The event culminates in the lighting of hundreds of paper lanterns displayed on the pond in the Como Park Japanese Garden and Frog Pond. The Minnesota celebration emulates the Obon festivals that take place all over Japan at this time of year.

According to Buddhism and Japanese folk belief, the souls of the dead may interact with the living during Obon. In Japan, it is a family holiday and people pay their respects ancestors by offering food and drink on a tray called a “bon” in front of an altar. They also light lanterns or small fires to guide the souls home. The festival in Como Park has grown into the largest Japan related event in the upper Midwest, despite the fact that the Japanese American community in Minnesota is extremely small.

Hmong Market in St Paul by Ann Treacy
August 29, 2011, 3:31 am
Filed under: St Paul

Last weekend we also went to the Hmong Market in St Paul. According to Wikipedia Hmong are an Asian ethnic group from the mountainous regions of China, Vietnam, Laos, and Thailand. There is a very large population of Hmong living in St Paul. We had never been to the Hmong Market before – but Lily got the idea. It is an interesting market. Speaking English is only so helpful at the market – as Patrick found out when he tried to order lunch from a menu. The rest of us pointed and picked obvious things – like spring rolls. The food was good but a little different. For example, the sticky rice was purple. It was still good but purple is kind of a strange colors for food.

The market has lots of food. I said the people from Chopped should be getting their secret ingredients here. Some were totally new to me. You could also get lots of clothes, medicine, toys, videos, cell phones. It was part flea market – although everything looked pretty new. Well unused anyways – some of the stuff looked as if it had been left on a shelf for a while. I’d say if you were from Laos and now lived in Minnesota you’d see lots of things you missed from home here.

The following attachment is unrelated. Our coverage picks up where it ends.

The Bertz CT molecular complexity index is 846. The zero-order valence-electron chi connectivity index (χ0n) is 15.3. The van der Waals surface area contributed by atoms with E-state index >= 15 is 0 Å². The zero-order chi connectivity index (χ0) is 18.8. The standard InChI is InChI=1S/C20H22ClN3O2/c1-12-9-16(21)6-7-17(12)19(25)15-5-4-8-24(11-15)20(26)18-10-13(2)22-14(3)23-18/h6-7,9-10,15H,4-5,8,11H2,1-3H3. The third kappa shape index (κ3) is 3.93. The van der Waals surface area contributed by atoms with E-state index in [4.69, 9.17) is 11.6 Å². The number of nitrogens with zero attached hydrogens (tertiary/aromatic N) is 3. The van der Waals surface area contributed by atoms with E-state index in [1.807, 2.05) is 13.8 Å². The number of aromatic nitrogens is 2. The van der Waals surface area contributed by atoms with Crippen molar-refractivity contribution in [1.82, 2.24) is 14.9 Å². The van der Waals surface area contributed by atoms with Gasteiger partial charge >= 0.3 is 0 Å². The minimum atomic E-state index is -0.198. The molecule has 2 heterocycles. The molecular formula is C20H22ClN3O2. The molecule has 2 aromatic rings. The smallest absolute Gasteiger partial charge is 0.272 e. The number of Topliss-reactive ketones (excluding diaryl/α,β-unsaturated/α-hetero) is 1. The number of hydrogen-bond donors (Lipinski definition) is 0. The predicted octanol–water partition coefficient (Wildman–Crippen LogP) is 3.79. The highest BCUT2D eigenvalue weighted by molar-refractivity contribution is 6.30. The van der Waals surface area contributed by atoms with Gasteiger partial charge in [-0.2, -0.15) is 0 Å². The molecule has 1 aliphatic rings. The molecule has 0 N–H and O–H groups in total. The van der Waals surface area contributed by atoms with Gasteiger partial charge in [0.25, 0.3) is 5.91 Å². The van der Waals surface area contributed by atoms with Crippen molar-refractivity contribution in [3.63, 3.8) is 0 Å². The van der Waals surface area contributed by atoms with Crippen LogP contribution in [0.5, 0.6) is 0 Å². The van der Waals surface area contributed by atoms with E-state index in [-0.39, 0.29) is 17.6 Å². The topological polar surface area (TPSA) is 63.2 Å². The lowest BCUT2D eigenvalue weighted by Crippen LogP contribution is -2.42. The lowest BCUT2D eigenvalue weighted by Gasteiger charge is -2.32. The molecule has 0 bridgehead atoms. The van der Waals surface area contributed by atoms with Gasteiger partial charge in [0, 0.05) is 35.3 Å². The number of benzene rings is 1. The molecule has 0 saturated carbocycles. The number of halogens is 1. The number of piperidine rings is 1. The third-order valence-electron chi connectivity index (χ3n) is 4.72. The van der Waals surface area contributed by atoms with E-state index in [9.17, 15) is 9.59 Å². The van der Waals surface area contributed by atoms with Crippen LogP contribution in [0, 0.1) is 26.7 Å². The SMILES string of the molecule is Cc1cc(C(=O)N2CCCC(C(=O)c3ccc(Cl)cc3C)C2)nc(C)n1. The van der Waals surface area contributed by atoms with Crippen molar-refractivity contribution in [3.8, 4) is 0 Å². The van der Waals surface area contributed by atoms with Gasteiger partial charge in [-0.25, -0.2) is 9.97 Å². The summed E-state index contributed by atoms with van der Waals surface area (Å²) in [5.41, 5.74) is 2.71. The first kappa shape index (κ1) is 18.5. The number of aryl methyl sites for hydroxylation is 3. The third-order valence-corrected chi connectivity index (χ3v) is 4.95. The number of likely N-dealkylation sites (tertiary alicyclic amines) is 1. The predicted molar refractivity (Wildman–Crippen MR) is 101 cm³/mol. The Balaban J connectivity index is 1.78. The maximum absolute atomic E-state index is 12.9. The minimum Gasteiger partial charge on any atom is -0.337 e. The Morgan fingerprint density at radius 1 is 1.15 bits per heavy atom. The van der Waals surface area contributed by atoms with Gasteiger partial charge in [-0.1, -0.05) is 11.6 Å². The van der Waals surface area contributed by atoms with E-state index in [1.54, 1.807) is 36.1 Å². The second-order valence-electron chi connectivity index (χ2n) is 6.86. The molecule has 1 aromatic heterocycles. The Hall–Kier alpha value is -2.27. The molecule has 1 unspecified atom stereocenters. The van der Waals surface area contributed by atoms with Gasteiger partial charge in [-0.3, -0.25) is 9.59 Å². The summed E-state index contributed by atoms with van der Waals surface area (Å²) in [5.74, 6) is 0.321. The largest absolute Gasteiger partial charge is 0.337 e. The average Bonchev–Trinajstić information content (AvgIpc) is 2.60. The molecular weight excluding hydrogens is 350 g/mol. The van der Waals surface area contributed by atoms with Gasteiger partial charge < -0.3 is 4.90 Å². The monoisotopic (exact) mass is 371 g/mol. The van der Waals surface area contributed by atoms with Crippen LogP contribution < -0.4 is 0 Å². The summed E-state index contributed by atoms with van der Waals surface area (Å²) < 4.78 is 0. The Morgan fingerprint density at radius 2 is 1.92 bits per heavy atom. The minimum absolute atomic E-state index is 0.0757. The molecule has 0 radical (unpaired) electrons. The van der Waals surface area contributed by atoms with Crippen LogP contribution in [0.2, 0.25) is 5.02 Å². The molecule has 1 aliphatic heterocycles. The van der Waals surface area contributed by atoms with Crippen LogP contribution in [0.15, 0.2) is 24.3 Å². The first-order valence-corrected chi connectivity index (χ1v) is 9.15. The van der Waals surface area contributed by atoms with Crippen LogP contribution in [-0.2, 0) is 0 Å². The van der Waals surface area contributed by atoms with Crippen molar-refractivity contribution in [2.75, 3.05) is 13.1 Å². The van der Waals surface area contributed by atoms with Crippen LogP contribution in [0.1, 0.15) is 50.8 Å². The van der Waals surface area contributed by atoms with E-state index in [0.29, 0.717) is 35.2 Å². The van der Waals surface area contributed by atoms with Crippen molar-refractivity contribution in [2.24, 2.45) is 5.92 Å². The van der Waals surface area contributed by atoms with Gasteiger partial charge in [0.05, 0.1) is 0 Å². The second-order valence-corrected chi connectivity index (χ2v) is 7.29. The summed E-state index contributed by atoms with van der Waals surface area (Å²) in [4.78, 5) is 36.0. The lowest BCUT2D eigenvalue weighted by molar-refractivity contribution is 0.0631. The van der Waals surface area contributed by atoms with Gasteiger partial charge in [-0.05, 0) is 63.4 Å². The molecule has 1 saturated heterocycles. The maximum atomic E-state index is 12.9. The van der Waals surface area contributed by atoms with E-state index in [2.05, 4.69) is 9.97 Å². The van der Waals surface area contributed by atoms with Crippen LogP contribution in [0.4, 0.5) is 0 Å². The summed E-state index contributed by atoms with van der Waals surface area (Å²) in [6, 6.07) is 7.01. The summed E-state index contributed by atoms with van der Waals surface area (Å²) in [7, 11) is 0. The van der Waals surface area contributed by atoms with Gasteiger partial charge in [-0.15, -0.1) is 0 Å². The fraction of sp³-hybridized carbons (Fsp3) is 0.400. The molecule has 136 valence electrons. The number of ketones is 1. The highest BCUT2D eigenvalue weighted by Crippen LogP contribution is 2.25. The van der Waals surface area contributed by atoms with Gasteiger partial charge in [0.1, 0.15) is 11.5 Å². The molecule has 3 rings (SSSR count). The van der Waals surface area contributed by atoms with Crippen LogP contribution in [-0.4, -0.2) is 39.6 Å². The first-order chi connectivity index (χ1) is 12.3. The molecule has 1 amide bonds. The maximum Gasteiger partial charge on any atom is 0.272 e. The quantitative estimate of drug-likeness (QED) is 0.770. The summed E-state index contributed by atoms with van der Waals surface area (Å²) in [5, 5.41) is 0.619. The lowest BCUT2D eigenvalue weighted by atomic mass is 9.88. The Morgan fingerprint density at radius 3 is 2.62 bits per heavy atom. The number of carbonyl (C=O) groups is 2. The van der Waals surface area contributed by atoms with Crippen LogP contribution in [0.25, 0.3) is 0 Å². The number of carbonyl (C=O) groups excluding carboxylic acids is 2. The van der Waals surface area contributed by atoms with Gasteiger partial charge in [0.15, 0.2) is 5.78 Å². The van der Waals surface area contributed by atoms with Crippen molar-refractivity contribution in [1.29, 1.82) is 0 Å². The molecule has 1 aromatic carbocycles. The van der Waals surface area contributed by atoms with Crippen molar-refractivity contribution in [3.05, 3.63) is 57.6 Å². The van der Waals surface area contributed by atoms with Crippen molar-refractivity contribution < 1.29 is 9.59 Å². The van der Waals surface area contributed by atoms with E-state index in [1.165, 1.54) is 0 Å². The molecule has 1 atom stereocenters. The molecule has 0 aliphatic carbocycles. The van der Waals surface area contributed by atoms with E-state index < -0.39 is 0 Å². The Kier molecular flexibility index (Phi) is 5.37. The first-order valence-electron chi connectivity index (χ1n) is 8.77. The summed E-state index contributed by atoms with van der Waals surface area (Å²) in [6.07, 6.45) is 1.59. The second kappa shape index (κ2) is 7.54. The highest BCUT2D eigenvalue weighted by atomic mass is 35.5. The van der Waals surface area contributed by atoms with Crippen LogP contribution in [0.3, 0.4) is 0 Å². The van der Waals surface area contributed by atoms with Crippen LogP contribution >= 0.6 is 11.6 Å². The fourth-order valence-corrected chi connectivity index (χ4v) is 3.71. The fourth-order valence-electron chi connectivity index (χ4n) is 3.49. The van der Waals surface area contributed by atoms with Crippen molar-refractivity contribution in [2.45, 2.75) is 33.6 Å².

Minnehaha – clear to the Mississippi by Ann Treacy
August 29, 2011, 3:05 am
Filed under: Minneapolis

I swear we have done more since we’ve been home but I just can’t remember it and/or have no photo proof. I must admit that even though I’m very glad to me home – things don’t seem as noteworthy here. And in fairness I have been working a ton – but we’ve been trying to get in some outings before school starts.

Last weekend we went to Minnehaha. First we had a fantastic lunch at Sea Salt. We had mussels, clam strips, shrimp and a bunch of other things that probably not all kids love – but we liked them all. The best thing about Sea Salt is that it’s all outdoor dining and we scored a great table with a sun umbrella. The funny thing was that the umbrella was bombarded by acorns the whole time. At one point Kate stretched out and she caught an acorn in the head; that sort of thing is always funny, even if it happens to you. Also we got to see some American Indian dancing throughout the meal. I’m not sure why folks were demonstrating the dancing – but it was fun.

After lunch we trekked down to the waterfall. With all of the rain it was pretty spectacular. Then we hiked around Minnehaha Creek. There’s a place where you can wade in the rapids. I’d say if you lost footing you might find yourself down river, but they’ve done a nice job over the last few years of fixing it up so that you no longer fear for wandering toddlers. (Often it seemed that while I may be worried for toddlers, the parents didn’t so I’m glad to have one less worry even if no one else is.)

Actually the area all around the Creek has been fixed up quite a bit. You can walk all of the way to the Mississippi, which is always fun. The River really is beautiful and you pass some cool caves and old bridges along the way.

Shakespeare at the Fringe Festival by Ann Treacy
August 29, 2011, 2:34 am
Filed under: Minneapolis

The Fringe Festival in Minnesota has been going on for about 15 years. Patrick had a play in the Fringe the first year – but since our participation has fallen off some. This year the girls and I went to two shows – but were Shakespear-related shows for kids.